Competition in the video game world can be pretty cut-throat—they don't call it the console war for nothing. Whenever a new generation of home video game machines emerges, it sometimes almost feels as though the manufacturers—behemoths like Microsoft, Sony, and Nintendo—delight in trying to eviscerate each other.
But at the moment, the virtual reality world is a bit different. With the first Oculus Rifts showing up on doorsteps today, four years after one of the most famous Kickstarter campaigns of all time, the consumer virtual reality era truly begins. But instead of mirroring the video game industry's pitched battlefronts, VR hardware makers seem to know that, for now anyway, it's in their mutual interest not to tear each other down.
"Everyone's best interest right now is to grow the pie so VR becomes a widely adopted industry."
"The attention Oculus brought to VR was great," says Richard Marks, who heads up VR efforts for Sony. "The fact that there are multiple VR platforms all coming to market, that is really good for the timing of VR, because it does create more of a critical mass. It is challenging for any one platform to create a new medium."
That's a sentiment I hear again and again during conversations with leading VR community figures. What's clear is that industry insiders believe consumer virtual reality needs to get off the ground before major players can start worrying about which company will "win" the medium.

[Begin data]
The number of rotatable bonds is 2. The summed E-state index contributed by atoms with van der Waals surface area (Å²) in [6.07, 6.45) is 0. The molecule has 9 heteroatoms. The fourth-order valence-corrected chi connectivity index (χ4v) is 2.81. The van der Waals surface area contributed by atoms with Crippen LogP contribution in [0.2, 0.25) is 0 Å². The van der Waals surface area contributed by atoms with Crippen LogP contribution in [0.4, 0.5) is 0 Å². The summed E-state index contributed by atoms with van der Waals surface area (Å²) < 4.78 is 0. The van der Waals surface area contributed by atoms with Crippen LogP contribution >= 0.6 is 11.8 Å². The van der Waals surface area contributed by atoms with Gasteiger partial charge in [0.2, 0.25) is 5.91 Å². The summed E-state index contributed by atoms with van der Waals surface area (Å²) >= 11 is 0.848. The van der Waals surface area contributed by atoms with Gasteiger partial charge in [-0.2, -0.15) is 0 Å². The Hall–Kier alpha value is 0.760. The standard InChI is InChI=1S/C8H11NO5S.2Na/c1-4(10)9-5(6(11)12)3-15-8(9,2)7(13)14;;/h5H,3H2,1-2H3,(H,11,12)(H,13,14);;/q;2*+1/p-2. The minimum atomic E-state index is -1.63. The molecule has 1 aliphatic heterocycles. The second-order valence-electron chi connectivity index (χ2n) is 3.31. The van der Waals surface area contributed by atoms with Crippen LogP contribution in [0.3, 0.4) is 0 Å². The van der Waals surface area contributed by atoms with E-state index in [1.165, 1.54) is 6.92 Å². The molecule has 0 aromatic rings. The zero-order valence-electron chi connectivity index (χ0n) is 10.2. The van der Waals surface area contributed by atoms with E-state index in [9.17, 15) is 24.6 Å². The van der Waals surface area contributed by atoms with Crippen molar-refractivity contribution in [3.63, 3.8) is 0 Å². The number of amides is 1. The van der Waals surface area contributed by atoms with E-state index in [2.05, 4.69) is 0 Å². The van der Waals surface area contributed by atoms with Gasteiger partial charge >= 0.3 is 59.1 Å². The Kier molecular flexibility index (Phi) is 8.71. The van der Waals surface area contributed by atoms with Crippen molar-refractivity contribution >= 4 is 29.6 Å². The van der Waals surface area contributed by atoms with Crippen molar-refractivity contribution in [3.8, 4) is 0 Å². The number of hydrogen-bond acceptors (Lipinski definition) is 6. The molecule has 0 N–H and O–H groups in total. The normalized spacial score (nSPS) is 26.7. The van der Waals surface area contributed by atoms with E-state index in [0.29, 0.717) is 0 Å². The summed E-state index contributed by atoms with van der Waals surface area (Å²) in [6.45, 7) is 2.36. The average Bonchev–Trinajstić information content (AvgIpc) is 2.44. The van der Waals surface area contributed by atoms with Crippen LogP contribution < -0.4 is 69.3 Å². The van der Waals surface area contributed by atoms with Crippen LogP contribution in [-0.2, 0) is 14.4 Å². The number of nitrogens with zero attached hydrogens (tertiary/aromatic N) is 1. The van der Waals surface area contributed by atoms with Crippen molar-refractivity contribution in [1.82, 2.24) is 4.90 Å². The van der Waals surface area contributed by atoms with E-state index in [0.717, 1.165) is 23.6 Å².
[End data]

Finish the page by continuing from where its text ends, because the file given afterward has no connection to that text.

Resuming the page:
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"This reminds me of the early days of the Internet," says Anthony Batt, the cofounder and executive vice president of Wevr, a leading virtual reality content production company. "Everyone's best interest right now is to grow the pie so VR becomes a widely adopted industry."
"This reminds me of the early days of the Internet."
Virtual reality, of course, is not a new technology, having been around in one extremely expensive form or another for decades. But with the arrival of the $599 Rift, HTC's $799 Vive next month, and Sony's $399 PlayStation VR in October, we've reached the point where deeply immersive, high-fidelity, high-quality VR experiences are actually arriving in people's living rooms.
Although the Vive at launch will outpace the Rift by including a set of sensor-laden hand-held controllers that lets users see and incorporate their hands in 3-D VR games and other experiences, Oculus is expected to soon keep pace when it releases its Touch controllers later this year as a separate product.
Still, with those two devices' launches, on top of Google's $15 Cardboard VR player and Samsung's $99 mobile Gear VR, which are already on the market, it's fair to say the full spectrum of the consumer virtual reality age is now upon us.
The dawn of this age comes with big expectations. Analysts at Digi-Capital predicted last fall that VR would be a $30 billion industry by 2020, while Piper Jaffray pegged the value of VR content—everything from games to rich cinematic experiences, live events, real estate applications, surgical training tools, and more—at $5.4 billion by 2025. There are already hundreds of VR experiences available for platforms like the mid-range Gear VR—which is powered by Oculus software—and low-end Cardboard, but if one thing is clear at this moment in VR's evolution, it's that the industry will go nowhere if there isn't a steady flow of great new content at every quality level, and at least some level of mutual support. Beating the other guy today isn't the primary motivation.